Forbes: ‘Machines As A Service’: Industry 4.0 Powers OEM Aftermarket Revenue Growth

By | Blog

Original equipment manufacturers (OEMs) are no strangers to boom or bust sales cycles. Traditionally, they’re either ramping up production to meet demand or seeking ways to slash costs when sales are down.

But Industry 4.0, or the Industrial Internet of Things (IIoT), is enabling new sales models that generate more consistent revenue streams for OEMs. There are considerable benefits for forward-thinking manufacturers that transition from selling a product to offering, “machines as a service.” Rather than relying on a one-time sale, they’re charging customers based on machine use and service.

Machines as a service can revolutionize the way OEMs design, sell and service products. It will be a win-win for OEMs and their customers, as both partners benefit from increased predictability.

Selling uptime as a differentiator

It’s a business model that’s becoming more prominent across a wide range of industrial products, including Rolls-Royce’s aircraft and marine engines. The U.K. company is an example of a manufacturer that’s leveraged IoT to turn a high-value asset into a continuous source of revenue.

Rolls-Royce offers “power-by-the-hour” service agreements that allow customers to pay a fixed rate per hour of operation rather than purchasing the engine outright. The company assumes responsibility for ongoing maintenance and provides predictive maintenance services based on insights from their IoT-enabled engines that wirelessly send machine data to four Rolls-Royce centers for monitoring.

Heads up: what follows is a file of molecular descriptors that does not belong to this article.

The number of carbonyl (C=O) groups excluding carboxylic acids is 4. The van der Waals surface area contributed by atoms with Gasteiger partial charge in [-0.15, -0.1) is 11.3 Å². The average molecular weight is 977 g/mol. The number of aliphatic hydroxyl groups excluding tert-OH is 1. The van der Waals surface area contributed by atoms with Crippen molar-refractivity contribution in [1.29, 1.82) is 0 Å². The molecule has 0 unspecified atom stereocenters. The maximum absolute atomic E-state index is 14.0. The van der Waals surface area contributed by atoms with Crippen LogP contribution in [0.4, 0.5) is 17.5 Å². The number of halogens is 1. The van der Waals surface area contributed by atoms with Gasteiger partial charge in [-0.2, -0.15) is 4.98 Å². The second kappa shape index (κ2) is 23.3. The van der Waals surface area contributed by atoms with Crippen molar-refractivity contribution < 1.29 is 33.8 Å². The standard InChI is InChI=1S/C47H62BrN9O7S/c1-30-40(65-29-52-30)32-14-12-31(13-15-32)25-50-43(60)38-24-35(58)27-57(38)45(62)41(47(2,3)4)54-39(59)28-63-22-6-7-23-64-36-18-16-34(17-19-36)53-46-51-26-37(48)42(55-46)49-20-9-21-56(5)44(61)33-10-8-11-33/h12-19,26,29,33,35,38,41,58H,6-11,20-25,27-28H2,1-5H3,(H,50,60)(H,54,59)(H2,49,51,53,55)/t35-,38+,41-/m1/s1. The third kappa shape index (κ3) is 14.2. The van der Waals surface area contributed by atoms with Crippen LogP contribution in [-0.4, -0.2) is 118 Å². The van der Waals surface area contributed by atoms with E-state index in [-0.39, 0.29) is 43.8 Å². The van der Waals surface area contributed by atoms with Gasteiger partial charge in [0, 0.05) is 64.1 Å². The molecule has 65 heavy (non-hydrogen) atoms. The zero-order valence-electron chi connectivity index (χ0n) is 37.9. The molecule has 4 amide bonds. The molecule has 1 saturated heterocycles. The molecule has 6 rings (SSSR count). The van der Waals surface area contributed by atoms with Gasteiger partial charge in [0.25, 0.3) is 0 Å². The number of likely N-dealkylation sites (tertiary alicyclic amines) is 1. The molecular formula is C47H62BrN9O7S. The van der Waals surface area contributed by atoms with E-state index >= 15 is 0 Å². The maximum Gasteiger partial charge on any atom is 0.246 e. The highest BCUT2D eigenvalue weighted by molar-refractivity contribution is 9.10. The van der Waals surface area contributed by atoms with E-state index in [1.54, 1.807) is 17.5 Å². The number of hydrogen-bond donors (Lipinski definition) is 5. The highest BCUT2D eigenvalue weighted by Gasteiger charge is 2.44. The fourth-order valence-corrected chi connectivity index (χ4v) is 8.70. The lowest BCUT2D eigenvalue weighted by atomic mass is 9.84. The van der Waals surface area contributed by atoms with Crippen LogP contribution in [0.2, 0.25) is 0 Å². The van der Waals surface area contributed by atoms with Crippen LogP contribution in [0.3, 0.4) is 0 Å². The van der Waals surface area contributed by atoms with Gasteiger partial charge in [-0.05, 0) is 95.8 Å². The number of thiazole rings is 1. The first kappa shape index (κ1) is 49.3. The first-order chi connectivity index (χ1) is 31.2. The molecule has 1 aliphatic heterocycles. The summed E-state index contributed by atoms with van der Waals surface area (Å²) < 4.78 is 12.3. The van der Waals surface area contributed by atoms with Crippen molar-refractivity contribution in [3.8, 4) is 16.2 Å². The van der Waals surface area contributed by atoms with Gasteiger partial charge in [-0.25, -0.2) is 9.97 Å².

Now compare that service model to the more common fail-and-fix approaches in which OEMs sell the equipment outright and only provide service when a machine breaks down. OEMs that adopt machines as a service differentiate themselves from competitors by guaranteeing 100% uptime and only charging for actual usage.


Forbes: ‘What’s At Stake In The Race To Industry 4.0?’

By | Blog, Featured Post

As Industry 4.0 gains momentum in the manufacturing world, executives are calculating the risk-reward ratio of becoming early adopters of this technology. Some are considering the cost, in money and time, against the potential gains. Others are determining whether they should wait until their competition shows definitive proof of the benefits before striking out into the largely unknown territory. Still, others, stung by the over-blown promises of overly complex and costly earlier technologies, are simply wary. All of them are working to figure out what exactly is at stake in leading or lagging behind the Fourth Industrial Revolution.